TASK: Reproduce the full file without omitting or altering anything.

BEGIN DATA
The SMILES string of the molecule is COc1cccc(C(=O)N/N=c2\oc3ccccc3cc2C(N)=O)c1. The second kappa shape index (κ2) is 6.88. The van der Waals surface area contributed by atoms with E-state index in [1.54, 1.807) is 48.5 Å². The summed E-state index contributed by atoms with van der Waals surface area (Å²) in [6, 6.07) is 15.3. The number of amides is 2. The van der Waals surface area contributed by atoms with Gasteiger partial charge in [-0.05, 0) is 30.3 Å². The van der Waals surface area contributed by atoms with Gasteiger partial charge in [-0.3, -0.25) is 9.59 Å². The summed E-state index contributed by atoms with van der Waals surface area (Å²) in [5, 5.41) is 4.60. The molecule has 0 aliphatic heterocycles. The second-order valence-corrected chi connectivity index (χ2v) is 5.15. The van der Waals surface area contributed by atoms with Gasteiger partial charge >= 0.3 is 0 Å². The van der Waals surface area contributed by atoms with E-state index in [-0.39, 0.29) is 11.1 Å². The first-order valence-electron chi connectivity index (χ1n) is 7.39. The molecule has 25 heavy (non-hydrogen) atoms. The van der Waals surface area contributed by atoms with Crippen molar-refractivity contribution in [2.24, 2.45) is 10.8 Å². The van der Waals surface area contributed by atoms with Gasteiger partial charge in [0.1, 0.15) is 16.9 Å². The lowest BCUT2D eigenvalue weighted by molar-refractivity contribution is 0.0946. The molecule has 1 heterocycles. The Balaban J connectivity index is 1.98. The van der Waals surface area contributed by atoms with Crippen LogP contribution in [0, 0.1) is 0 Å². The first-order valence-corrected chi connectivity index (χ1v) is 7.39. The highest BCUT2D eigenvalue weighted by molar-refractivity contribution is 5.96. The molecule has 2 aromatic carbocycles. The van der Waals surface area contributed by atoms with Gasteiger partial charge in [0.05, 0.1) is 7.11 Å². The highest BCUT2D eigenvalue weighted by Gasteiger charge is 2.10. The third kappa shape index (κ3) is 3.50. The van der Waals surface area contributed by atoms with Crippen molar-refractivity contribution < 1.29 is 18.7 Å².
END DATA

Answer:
The SMILES string of the molecule is COc1cccc(C(=O)N/N=c2\oc3ccccc3cc2C(N)=O)c1. The second kappa shape index (κ2) is 6.88. The van der Waals surface area contributed by atoms with E-state index in [1.54, 1.807) is 48.5 Å². The summed E-state index contributed by atoms with van der Waals surface area (Å²) in [6, 6.07) is 15.3. The number of amides is 2. The van der Waals surface area contributed by atoms with Gasteiger partial charge in [-0.05, 0) is 30.3 Å². The van der Waals surface area contributed by atoms with Gasteiger partial charge in [-0.3, -0.25) is 9.59 Å². The summed E-state index contributed by atoms with van der Waals surface area (Å²) in [5, 5.41) is 4.60. The molecule has 0 aliphatic heterocycles. The second-order valence-corrected chi connectivity index (χ2v) is 5.15. The van der Waals surface area contributed by atoms with Gasteiger partial charge >= 0.3 is 0 Å². The van der Waals surface area contributed by atoms with E-state index in [-0.39, 0.29) is 11.1 Å². The first-order valence-electron chi connectivity index (χ1n) is 7.39. The molecule has 25 heavy (non-hydrogen) atoms. The van der Waals surface area contributed by atoms with Crippen molar-refractivity contribution in [2.24, 2.45) is 10.8 Å². The van der Waals surface area contributed by atoms with Gasteiger partial charge in [0.1, 0.15) is 16.9 Å². The lowest BCUT2D eigenvalue weighted by molar-refractivity contribution is 0.0946. The molecule has 1 heterocycles. The Balaban J connectivity index is 1.98. The van der Waals surface area contributed by atoms with Crippen LogP contribution in [0, 0.1) is 0 Å². The first-order valence-corrected chi connectivity index (χ1v) is 7.39. The highest BCUT2D eigenvalue weighted by molar-refractivity contribution is 5.96. The molecule has 2 aromatic carbocycles. The van der Waals surface area contributed by atoms with Gasteiger partial charge in [0.05, 0.1) is 7.11 Å². The highest BCUT2D eigenvalue weighted by Gasteiger charge is 2.10. The third kappa shape index (κ3) is 3.50. The van der Waals surface area contributed by atoms with Crippen molar-refractivity contribution < 1.29 is 18.7 Å².